There’s nothing better than seeing a smile on your child’s face. But maybe you’ve noticed your little one’s teeth are looking a bit yellow lately. Don’t worry — there could be several reasons for it.
Anything from poor dental hygiene to genetics may be to blame. And depending on the cause, there are a variety of ways you can help brighten things up.
Here’s more about why your child’s teeth may be discolored, what you can do at home, and when you should speak with your child’s dentist.
Did you know that baby teeth are whiter than adult teeth? It’s true.
As your child grows, they lose their teeth and adult teeth grow in. When this happens, you may see a striking difference between the colors. This is because adult teeth contain more dentin, which makes a tooth look slightly yellow under translucent enamel.
Once all your child’s adult teeth come in, you may not notice this hue quite as much.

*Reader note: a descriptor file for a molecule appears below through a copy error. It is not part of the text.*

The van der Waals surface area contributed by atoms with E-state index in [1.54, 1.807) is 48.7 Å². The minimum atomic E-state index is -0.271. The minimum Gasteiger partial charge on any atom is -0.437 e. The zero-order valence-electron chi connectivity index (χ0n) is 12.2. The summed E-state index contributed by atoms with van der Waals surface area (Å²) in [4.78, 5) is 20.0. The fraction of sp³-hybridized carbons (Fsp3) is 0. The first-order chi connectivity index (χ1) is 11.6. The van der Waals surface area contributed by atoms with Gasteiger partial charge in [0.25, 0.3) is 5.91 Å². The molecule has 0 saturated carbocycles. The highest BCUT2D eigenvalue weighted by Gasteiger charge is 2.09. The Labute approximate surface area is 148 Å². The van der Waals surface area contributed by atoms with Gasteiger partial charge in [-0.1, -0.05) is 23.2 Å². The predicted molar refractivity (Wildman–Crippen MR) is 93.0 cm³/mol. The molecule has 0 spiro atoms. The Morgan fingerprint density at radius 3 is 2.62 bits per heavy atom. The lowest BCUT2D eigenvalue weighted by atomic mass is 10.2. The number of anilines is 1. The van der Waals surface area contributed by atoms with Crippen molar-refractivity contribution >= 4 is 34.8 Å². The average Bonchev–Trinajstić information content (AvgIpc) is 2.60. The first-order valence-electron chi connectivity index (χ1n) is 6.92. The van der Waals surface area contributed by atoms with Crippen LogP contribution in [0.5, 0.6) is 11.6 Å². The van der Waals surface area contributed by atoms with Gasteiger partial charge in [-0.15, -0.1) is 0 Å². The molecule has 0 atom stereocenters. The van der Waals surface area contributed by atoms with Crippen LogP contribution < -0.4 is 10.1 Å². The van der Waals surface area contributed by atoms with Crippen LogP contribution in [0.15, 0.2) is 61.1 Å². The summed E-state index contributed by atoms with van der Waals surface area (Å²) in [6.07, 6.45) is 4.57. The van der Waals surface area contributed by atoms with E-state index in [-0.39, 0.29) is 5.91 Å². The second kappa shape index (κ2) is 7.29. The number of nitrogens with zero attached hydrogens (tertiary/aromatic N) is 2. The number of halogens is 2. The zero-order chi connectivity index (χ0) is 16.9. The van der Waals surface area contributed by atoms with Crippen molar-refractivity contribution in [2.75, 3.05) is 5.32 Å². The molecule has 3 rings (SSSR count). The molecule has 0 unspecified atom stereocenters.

Not brushing enough may lead to a collection of plaque on the tooth’s surface, making it look yellow.
Not only that, but food and drink can also discolor teeth. When these substances aren’t brushed away properly day after day, they can lead to buildup and staining.
Tooth decay and cavities can discolor teeth and make them look yellow. You may notice dark spots on teeth with decay. Over time, these spots can lead to holes in the teeth, which are cavities.
If your suspect your child may have these issues, head to your dentist to have them treated as soon as possible to prevent infection of the tooth.
If your child injures their teeth, blood vessels may break and make teeth appear yellow, brown, or gray or black.
After trauma, the capillaries within the teeth can burst and cause blood — more specifically, hemosiderin — to collect in the canals within the teeth. Injury may even affect the tooth enamel itself.
Enamel is what covers the tooth and gives it its white color. Thin tooth enamel, which can be genetic, may cause teeth to look yellow or discolored. Thin tooth enamel may also put your child at risk of tooth decay and other issues.
For very young children, fluorosis may be a concern. This condition happens when baby teeth are exposed to too much fluoride through water, toothpaste, or fortified foods.
Fluorosis can lead to white or brown spots on the teeth, making the surrounding enamel look yellow.
Other supplements may also discolor teeth. Iron, for example, may cause teeth to turn gray or black.